There I was yesterday, at the
Now this might not be such a big deal to the rest of the west coast, since Fry’s has been part of the landscape of
For years I have been hearing from others that frequented the bay area or further south, or even ran a weekend jaunt down to
So when the store opened up I was one of the first customers through the door a few days before the actually grand opening, a special time for the truly geek and in the know. And it was true. I felt the juice. I felt the electrostatic charges rippling through the air, arching from shelves to shelves. The building was like a huge airplane hanger, and being from Boeing country I know huge airplane hangers. The scale was beyond anything my eyes could readily adapt to. It would make other warehouse stores shy away in fear. I was in awe.
That’s what I really wanted to experience all over again yesterday. I still had the urge, the angst, the need to see it and feel it and be at one in the
But that’s when the dream was ultimately shattered. I knew that one day it had to come, that one day it would all be debunked, the illusion would dissipate and my eyes would finally see the truth. Of course, you knew that I’d eventually get to this point, after all the build-up it’s the only place left to go. My friend was looking for a wireless access point. He was shopping for the best price. It didn’t matter what maker, just make it cheap and make it work. I guess that’s always been his mantra, he owns the AMD’s, the custom built boxes. He swaps out cards twice a month. They burn out, he upgrades. They run smooth, he tinkers. He’s got a closet full of cables and spare NIC cards. While he was puzzling over two different boxes, I happened to look to see if Fry's carried a product I already owned. How much cheaper would it have been if I’d have purchased it here? I didn’t really want to look. I didn’t want to see how bad I’d been duped by the cold-hearted markup of standard retail. I found it. The same model I’d purchased six months earlier, and in this business six months is a lifetime. That model should have been discounted and dropkicked by now. But there it sat on Fry’s bargain shelves, priced twenty dollars higher. I was stunned. How could this be? This was not right. Wasn’t Fry’s the best place around to buy anything? If I hadn’t been so self-conscious of appearing the ultra-geek, my jaw would have dropped.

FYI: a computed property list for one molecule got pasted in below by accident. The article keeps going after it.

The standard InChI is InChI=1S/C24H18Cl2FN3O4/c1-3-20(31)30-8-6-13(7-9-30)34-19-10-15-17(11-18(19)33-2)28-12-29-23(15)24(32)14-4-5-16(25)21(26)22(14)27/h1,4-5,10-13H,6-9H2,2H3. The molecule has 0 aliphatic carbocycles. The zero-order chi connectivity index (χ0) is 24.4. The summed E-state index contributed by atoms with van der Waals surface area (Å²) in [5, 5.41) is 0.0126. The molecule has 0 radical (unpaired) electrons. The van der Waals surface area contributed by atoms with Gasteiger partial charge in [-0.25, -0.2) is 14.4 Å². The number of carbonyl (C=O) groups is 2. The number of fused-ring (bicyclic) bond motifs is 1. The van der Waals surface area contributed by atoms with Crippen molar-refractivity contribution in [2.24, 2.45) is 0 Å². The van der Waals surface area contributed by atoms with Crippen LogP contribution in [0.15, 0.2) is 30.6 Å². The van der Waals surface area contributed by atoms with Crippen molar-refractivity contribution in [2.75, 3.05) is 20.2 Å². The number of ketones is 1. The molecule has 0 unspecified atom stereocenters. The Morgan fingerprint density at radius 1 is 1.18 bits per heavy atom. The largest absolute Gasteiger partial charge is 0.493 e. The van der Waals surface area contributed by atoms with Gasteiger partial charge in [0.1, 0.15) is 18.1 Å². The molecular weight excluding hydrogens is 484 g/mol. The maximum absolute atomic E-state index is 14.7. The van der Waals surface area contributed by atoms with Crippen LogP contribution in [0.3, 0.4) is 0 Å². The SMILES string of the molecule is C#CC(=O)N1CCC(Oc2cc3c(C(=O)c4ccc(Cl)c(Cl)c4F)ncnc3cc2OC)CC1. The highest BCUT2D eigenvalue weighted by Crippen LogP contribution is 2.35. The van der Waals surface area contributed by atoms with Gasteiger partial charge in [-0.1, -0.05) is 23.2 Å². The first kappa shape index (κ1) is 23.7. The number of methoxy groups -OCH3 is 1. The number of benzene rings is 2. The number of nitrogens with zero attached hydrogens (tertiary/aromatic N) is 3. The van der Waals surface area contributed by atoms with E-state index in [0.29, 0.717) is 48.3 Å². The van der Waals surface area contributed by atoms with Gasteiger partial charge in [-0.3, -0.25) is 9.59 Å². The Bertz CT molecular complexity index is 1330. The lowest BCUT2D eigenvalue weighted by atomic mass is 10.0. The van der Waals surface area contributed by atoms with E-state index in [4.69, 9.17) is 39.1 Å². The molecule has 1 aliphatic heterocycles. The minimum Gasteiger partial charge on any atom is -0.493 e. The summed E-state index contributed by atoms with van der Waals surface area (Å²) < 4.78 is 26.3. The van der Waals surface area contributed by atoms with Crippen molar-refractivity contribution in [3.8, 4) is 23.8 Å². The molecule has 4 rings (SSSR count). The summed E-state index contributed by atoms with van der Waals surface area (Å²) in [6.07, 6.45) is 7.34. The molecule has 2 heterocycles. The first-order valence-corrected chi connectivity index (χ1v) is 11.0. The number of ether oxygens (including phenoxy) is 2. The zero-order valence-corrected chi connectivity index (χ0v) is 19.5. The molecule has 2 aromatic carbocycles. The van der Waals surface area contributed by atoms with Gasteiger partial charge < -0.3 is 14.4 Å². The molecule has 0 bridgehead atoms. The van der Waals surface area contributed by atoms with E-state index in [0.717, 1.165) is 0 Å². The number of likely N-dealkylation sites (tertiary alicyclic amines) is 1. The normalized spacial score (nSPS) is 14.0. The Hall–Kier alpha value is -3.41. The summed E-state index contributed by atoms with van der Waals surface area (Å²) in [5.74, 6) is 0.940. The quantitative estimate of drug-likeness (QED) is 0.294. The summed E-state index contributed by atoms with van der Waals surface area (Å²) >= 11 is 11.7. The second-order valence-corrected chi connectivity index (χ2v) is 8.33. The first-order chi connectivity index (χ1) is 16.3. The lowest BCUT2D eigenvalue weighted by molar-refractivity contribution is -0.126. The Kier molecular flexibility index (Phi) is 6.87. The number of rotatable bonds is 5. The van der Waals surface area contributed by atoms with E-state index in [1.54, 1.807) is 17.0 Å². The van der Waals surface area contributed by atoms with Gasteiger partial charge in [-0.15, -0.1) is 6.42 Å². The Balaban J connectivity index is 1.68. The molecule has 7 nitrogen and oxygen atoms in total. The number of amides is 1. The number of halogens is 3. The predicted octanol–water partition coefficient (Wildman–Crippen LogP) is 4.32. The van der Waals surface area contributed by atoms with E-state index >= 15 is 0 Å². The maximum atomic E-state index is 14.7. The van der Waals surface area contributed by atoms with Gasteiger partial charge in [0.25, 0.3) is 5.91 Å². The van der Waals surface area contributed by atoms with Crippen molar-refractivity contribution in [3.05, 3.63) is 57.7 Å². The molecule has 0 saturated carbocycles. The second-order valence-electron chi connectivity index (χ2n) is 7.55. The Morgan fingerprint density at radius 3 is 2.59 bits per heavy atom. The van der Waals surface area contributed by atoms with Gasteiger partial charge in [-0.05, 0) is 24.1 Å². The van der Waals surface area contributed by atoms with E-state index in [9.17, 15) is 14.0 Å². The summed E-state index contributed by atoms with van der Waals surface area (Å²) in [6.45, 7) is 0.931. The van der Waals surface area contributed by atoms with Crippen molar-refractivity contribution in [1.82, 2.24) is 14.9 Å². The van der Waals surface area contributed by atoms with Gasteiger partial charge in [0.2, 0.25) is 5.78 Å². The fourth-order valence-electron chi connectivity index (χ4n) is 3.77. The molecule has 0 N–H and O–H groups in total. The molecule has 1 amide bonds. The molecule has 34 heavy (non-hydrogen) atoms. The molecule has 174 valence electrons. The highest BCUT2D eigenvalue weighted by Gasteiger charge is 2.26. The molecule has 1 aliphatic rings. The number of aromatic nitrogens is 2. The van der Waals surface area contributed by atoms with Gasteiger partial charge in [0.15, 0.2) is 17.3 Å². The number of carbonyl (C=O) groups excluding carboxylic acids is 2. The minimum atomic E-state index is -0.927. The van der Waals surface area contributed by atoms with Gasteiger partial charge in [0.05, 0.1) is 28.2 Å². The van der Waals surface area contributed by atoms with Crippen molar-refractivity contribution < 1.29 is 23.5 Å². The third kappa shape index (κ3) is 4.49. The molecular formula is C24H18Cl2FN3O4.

That’s when the truth seemed to wash over me like an anti-static pad grounding me out. Fry’s was like a supermarket. Many items were on sale, but never the same item for very long. If you didn’t care so much about the maker, or the exact specifics, then you could find something on the cheap. If you were willing to wait like a common coupon clipper, week after week, until the exact brand of gizmo dropped below all other retailers, then Fry’s was your place. If you knew what you wanted, exactly, and wanted it now, today, on the spot, it was unlikely you’d find it here, cheaper than anywhere else.
It was not the haven of discount diodes that it was made out to be. It was just another store, making a buck, managing their market, preening their prices, knowing how to work the demand whether elastic or fixed. It was not a fantasy land, a hop in to the twenty fifth century. It was a business. All the magic had gone.
I wanted to leave, but I persisted. We continued walking the aisles. I tried to recapture what was lost. Look, here’s a shelf-stereo that might do the trick for my audio thing. It fit the bill, but somehow the luster was gone. Nothing seemed to glisten. It was static and real. But I could build a media PC with these parts, and that board and CPU and a hard disk and DVD burner and a; I had to stop myself. What was the use? I was burned out on the dream.
Then I remembered something else; something interesting and technical, something hi-tech and hobbyist, something that would easily lift me from my technology joneses. It was William’s blog, and his quest for storage. I had always envied Williams willingness to amass just about anything, video, audio, text, in a quest to prove that everything can be compiled and catalogued, even your entire life. I had never taken that step. I was stuck at the meager gigs pre-packaged into my Dell; enough for all my current needs, but not enough to explore the landscape, to take it to the limit. And then I saw it, a 200 gig drive, on sale at Fry’s for $99, it was ridiculously cheap, and I found myself not caring about maker or model or brand.
So as William would say, “there you have it.”